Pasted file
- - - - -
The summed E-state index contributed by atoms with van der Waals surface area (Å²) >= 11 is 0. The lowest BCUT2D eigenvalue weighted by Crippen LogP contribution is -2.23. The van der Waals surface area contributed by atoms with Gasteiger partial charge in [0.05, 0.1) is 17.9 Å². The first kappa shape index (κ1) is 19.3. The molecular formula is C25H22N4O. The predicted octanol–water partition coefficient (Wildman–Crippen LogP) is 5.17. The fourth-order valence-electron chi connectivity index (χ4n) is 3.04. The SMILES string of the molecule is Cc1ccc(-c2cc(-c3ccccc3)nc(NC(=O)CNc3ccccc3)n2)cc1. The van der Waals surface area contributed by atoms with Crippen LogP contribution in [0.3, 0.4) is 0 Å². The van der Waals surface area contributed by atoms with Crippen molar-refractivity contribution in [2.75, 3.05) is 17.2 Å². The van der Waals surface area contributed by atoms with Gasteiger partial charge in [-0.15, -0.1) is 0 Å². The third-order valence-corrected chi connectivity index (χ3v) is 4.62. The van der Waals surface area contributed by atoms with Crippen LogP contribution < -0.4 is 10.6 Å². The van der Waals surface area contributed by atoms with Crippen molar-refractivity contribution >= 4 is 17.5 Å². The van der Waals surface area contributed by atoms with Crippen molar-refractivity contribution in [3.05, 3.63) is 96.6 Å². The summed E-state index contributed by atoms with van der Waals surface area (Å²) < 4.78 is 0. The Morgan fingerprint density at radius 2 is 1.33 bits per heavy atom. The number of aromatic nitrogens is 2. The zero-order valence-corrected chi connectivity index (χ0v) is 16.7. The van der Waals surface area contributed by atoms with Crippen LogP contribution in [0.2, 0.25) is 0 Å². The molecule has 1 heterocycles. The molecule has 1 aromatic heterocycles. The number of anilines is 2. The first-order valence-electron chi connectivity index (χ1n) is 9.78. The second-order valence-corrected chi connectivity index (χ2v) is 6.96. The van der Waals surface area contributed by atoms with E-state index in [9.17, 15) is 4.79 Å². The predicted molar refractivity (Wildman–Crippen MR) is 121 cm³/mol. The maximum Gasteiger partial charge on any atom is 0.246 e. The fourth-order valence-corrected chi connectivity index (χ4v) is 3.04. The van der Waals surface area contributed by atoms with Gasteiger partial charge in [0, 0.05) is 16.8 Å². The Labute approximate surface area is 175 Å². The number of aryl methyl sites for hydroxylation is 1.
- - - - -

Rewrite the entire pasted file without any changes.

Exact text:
The summed E-state index contributed by atoms with van der Waals surface area (Å²) >= 11 is 0. The lowest BCUT2D eigenvalue weighted by Crippen LogP contribution is -2.23. The van der Waals surface area contributed by atoms with Gasteiger partial charge in [0.05, 0.1) is 17.9 Å². The first kappa shape index (κ1) is 19.3. The molecular formula is C25H22N4O. The predicted octanol–water partition coefficient (Wildman–Crippen LogP) is 5.17. The fourth-order valence-electron chi connectivity index (χ4n) is 3.04. The SMILES string of the molecule is Cc1ccc(-c2cc(-c3ccccc3)nc(NC(=O)CNc3ccccc3)n2)cc1. The van der Waals surface area contributed by atoms with Crippen LogP contribution in [0.3, 0.4) is 0 Å². The van der Waals surface area contributed by atoms with Crippen molar-refractivity contribution in [2.75, 3.05) is 17.2 Å². The van der Waals surface area contributed by atoms with Gasteiger partial charge in [-0.15, -0.1) is 0 Å². The third-order valence-corrected chi connectivity index (χ3v) is 4.62. The van der Waals surface area contributed by atoms with Crippen LogP contribution < -0.4 is 10.6 Å². The van der Waals surface area contributed by atoms with Crippen molar-refractivity contribution >= 4 is 17.5 Å². The van der Waals surface area contributed by atoms with Crippen molar-refractivity contribution in [3.05, 3.63) is 96.6 Å². The summed E-state index contributed by atoms with van der Waals surface area (Å²) < 4.78 is 0. The Morgan fingerprint density at radius 2 is 1.33 bits per heavy atom. The number of aromatic nitrogens is 2. The zero-order valence-corrected chi connectivity index (χ0v) is 16.7. The van der Waals surface area contributed by atoms with Crippen LogP contribution in [0.2, 0.25) is 0 Å². The molecule has 1 heterocycles. The molecule has 1 aromatic heterocycles. The number of anilines is 2. The first-order valence-electron chi connectivity index (χ1n) is 9.78. The second-order valence-corrected chi connectivity index (χ2v) is 6.96. The van der Waals surface area contributed by atoms with E-state index in [9.17, 15) is 4.79 Å². The predicted molar refractivity (Wildman–Crippen MR) is 121 cm³/mol. The maximum Gasteiger partial charge on any atom is 0.246 e. The fourth-order valence-corrected chi connectivity index (χ4v) is 3.04. The van der Waals surface area contributed by atoms with Gasteiger partial charge in [0, 0.05) is 16.8 Å². The Labute approximate surface area is 175 Å². The number of aryl methyl sites for hydroxylation is 1.